Dr. Robert Sorrentino, DMD
Quality Periodontics on Staten Island, NY
New Patient Frequently Asked Questions - FAQ
Insurance / Payments
We accept the following insurance and payment methods.
- Delta Dental
- CIGNA Pro
- Aetna PPO
- Dental Care Network
- Premium Care PPO Network
- Specialist PPO 100/200/300 Fee Schedule
- Careington Reduced Fee Program
- First Ameritas
- Dental Save Reduced Fee Program
- American Express
- Master Card
- Care Credit
Why do people choose dental implants?
Dental implants are the most natural-looking and natural-feeling replacement for missing teeth. Unlike many other tooth replacement options, dental implants do not slip or click when talking, laughing or eating, making for greater confidence in social situations. Dental implants are also considered a healthy option because they help to maintain the jawbone, keeping the facial structure intact.
What are dental implants?
A dental implant is a cylindrical and/or tapered post, usually made of titanium, that serves as a substitute for the tooth root. A connector, known as an abutment, is placed on, or built into, the top of the dental implant, to connect the implant to the replacement tooth or teeth. Finally, a crown, a replacement tooth, is custom made to match your natural teeth, completing the dental implant. Learn more...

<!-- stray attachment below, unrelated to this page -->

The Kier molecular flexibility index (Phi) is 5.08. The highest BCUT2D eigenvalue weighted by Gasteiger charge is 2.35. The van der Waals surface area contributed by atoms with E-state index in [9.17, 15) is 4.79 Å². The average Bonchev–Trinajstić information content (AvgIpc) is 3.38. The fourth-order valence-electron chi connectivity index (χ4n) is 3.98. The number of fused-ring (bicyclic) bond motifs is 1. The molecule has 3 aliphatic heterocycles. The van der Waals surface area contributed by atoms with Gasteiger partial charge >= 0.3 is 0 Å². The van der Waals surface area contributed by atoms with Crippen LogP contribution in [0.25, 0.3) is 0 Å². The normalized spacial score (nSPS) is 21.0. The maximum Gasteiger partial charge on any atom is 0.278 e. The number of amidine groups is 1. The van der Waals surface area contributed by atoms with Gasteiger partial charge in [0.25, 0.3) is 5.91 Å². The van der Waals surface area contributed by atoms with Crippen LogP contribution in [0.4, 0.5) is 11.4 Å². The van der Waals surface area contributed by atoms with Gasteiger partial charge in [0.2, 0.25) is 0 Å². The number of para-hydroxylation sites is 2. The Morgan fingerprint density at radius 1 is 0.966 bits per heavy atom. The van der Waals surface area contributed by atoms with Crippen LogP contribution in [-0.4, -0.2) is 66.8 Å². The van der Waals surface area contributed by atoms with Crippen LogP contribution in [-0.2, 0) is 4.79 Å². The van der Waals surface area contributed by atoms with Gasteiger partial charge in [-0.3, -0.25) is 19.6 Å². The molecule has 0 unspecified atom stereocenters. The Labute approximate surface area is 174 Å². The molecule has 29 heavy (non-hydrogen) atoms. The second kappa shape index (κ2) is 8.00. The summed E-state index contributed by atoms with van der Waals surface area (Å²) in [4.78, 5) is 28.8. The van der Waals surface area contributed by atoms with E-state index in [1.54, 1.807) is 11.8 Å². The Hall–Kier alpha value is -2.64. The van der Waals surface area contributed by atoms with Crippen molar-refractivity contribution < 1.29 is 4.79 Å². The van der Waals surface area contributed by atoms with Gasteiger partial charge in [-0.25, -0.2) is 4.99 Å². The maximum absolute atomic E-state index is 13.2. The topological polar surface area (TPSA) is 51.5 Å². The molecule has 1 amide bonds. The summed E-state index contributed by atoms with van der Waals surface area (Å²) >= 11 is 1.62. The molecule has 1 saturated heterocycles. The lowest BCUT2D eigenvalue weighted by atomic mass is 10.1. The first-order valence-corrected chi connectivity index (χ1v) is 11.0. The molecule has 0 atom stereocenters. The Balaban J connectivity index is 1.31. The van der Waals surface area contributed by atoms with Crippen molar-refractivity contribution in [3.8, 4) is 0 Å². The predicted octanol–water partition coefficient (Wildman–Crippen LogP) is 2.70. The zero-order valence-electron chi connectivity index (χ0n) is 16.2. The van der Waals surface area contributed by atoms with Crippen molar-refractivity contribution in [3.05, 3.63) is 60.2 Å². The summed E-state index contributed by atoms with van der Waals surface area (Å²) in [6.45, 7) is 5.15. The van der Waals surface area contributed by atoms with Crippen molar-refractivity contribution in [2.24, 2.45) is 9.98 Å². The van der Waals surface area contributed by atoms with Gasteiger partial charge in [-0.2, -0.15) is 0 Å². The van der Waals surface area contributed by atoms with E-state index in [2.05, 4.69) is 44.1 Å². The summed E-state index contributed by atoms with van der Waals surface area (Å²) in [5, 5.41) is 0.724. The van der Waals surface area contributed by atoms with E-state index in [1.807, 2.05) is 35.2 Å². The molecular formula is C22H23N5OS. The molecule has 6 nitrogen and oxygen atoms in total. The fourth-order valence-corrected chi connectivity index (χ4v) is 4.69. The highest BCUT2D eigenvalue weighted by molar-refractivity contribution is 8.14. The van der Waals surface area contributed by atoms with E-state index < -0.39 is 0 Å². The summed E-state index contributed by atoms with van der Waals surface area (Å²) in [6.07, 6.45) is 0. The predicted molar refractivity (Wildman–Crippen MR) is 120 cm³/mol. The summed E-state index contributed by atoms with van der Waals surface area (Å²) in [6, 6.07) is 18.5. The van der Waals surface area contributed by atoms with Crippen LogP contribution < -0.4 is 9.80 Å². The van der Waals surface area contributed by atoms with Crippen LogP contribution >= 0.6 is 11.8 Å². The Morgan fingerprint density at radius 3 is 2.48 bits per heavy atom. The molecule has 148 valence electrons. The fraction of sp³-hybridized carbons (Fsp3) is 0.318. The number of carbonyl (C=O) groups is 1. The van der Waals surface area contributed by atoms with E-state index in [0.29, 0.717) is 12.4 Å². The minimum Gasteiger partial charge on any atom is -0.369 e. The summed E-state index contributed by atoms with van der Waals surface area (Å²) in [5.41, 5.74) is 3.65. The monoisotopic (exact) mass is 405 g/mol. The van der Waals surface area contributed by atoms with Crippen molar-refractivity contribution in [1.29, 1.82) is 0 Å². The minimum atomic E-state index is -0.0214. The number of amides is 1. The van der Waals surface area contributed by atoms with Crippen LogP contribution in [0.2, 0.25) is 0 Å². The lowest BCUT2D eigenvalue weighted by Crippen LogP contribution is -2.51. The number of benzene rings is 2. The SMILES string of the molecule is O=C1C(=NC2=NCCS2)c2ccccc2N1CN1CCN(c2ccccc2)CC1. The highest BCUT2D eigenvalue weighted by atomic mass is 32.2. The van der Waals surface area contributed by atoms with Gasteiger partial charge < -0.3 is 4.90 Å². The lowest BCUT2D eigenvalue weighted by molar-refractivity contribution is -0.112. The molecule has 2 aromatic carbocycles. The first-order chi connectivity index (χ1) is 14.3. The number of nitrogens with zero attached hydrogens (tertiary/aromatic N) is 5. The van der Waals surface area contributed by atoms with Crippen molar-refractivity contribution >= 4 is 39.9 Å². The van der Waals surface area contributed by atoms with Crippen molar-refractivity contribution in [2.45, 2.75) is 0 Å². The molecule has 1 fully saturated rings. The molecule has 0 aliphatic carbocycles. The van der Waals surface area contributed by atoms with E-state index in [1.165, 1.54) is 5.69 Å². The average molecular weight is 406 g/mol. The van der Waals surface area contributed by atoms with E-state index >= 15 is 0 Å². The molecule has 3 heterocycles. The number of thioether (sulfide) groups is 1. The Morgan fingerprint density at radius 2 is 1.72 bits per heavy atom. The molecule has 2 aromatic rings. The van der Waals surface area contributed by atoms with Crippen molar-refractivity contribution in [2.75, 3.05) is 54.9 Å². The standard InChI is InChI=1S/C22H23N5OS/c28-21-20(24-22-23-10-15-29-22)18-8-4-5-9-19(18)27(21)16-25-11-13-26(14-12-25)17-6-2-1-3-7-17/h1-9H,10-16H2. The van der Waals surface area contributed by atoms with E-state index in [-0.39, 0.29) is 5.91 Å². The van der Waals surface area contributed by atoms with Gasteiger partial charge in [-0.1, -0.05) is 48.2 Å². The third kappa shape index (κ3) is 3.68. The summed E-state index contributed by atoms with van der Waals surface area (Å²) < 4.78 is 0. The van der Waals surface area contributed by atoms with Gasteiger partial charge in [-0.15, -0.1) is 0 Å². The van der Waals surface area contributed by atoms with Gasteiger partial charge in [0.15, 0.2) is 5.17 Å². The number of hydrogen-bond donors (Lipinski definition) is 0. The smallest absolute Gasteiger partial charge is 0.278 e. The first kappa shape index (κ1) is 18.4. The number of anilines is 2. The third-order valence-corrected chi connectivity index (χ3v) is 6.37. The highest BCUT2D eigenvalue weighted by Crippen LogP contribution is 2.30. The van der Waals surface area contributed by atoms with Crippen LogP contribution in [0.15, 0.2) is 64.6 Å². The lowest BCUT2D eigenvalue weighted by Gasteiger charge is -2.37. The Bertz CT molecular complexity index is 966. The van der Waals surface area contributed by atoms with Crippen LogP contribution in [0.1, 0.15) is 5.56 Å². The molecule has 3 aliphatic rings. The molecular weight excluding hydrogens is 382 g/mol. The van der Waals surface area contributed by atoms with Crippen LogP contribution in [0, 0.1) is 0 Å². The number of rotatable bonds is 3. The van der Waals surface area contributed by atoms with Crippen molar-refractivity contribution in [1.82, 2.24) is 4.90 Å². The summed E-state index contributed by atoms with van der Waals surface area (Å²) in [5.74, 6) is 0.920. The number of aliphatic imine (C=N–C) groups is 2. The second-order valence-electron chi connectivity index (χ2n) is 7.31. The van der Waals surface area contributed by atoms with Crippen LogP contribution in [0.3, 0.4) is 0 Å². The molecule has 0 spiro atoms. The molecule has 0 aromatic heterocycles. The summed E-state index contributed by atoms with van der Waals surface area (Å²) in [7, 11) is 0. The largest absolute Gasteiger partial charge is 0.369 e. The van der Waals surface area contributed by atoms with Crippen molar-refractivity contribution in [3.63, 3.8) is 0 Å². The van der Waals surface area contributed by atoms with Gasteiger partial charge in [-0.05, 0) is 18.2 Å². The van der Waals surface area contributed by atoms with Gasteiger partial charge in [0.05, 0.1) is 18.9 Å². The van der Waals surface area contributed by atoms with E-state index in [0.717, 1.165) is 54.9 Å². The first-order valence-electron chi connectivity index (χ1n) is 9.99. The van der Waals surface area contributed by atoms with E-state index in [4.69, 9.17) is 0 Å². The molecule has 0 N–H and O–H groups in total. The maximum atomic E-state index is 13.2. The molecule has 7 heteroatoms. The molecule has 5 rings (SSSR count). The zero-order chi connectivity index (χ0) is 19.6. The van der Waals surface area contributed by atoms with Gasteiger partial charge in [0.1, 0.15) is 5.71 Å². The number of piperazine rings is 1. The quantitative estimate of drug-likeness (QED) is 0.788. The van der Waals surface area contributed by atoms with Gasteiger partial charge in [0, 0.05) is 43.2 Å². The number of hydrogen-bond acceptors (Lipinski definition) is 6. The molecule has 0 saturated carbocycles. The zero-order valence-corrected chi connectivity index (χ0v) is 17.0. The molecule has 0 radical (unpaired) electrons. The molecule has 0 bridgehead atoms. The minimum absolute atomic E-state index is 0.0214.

What is the process for getting a dental implant?
Your dentist, who should be a credentialed dental implant expert, will place the implant into the jawbone. As you heal, your implant will fuse with your natural jawbone. Once the implant bonds with the jawbone, a small connector is placed on top of the dental implant to connect the implant to the replacement tooth or teeth. Learn more...
Are dental implants right for me?
Do you want the most natural-looking smile? Do you want a hassle-free smile? Do you want a smile that won't embarrass you? If you answered "Yes" to one or more of the questions, then dental implants are the right choice for you. Learn more...
What is a gum graft?
A gum graft is a surgical procedure used to repair and replace missing gum tissue. Gum grafts are used for a variety of reasons, but the most common is root exposure due to recession.
Root Exposure: Gum graft surgery can be performed to cover and protect an exposed root surface from decay. Because tooth roots are not covered by enamel, they are prone to developing root decay. Root decay starts more quickly and spreads more rapidly than enamel decay. If not properly treated, exposed roots may lead to root canal treatment.
Hypersensitivity: An exposed root surface may cause painful, hypersensitivity to hot and cold liquids. Covering the root surface will minimize these sensations.
Appearance: The appearance of exposed roots is often darker in color than tooth enamel. The root surface can be covered for aesthetic reasons, creating a healthier smile.
What is Gum Recession?